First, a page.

“I would bet that no less than 90 percent of those incidents (would have been avoided) if owners allowed farriers to do their job,” Tessier said.
Nevertheless, Tessier continues to trim and shoe horses because of the satisfaction he gains from helping these large, powerful and beneficial animals stay healthy. “I get to see horses that are anything from mildly sore to nearly crippled. When I leave, (a suffering) horse has a visible improvement. To give that kind of care with instant results is a real boost for my day.”
It was necessity as well as passion that led Cathy Coan, sole proprietor of Mountainway Dress and Decorator in Oneonta, to take up dressmaking in high school.
“My clothing allowance wasn’t big enough, so I started dressmaking for myself,” Coan said. “Dressmaking is my first love.”
Coan began to study sewing in middle school, but she credits her mother with being her “first influence” in sewing.
“My mother made a lot of our clothes. I saw what could be done,” Coan said. Her mother also sewed slipcovers for furniture and made other home décor items as well. “She taught and inspired me,” Coan said.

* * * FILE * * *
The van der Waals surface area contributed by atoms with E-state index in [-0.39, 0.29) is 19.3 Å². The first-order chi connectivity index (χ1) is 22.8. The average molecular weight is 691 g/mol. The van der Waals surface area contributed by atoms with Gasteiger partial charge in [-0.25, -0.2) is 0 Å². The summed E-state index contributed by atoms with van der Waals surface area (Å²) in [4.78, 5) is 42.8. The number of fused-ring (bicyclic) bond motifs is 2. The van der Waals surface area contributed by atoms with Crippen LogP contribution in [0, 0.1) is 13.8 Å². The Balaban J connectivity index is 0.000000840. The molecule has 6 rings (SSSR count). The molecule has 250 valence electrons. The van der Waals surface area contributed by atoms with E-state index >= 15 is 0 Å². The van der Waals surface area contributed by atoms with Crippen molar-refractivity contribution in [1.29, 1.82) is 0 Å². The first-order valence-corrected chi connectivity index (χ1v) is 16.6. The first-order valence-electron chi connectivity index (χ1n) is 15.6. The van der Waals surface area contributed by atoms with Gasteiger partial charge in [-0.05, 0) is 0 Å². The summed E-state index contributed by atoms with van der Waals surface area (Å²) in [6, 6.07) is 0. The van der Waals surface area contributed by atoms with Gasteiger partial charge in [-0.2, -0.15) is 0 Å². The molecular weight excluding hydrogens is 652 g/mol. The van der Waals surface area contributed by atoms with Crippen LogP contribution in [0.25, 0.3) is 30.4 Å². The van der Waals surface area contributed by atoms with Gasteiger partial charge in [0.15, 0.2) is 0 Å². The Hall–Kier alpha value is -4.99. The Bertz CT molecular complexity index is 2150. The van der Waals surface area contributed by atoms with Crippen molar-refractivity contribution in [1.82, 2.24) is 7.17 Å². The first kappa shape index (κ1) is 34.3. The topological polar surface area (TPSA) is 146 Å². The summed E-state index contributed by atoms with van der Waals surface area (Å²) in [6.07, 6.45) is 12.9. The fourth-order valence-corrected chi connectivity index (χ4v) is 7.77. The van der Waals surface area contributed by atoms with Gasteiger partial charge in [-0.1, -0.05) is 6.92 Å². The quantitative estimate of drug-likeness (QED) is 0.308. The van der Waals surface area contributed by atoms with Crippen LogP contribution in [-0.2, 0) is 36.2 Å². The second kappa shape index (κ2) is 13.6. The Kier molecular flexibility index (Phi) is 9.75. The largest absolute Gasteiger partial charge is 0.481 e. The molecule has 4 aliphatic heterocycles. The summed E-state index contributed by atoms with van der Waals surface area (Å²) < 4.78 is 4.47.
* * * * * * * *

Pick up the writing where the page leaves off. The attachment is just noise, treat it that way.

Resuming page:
As she and her husband raised their children in Ridgewood, N.J., Coan took in sewing to supplement the family income while her husband pursued studies in library science. They moved to Maryland, where Coan “kept it going,” and when the family moved to Oneonta, Coan decided to “establish a formal business” in 1998.
“Word of mouth is mainly how it’s grown,” Coan said.
When the Coans built their home in Oneonta, they included a sun-filled sewing studio, in which Coan does bridal gown alterations, as well as home décor work such as slipcovers, curtains and valances. As for dressmaking, Coan said, “There isn’t that much call for it because it costs too much money.”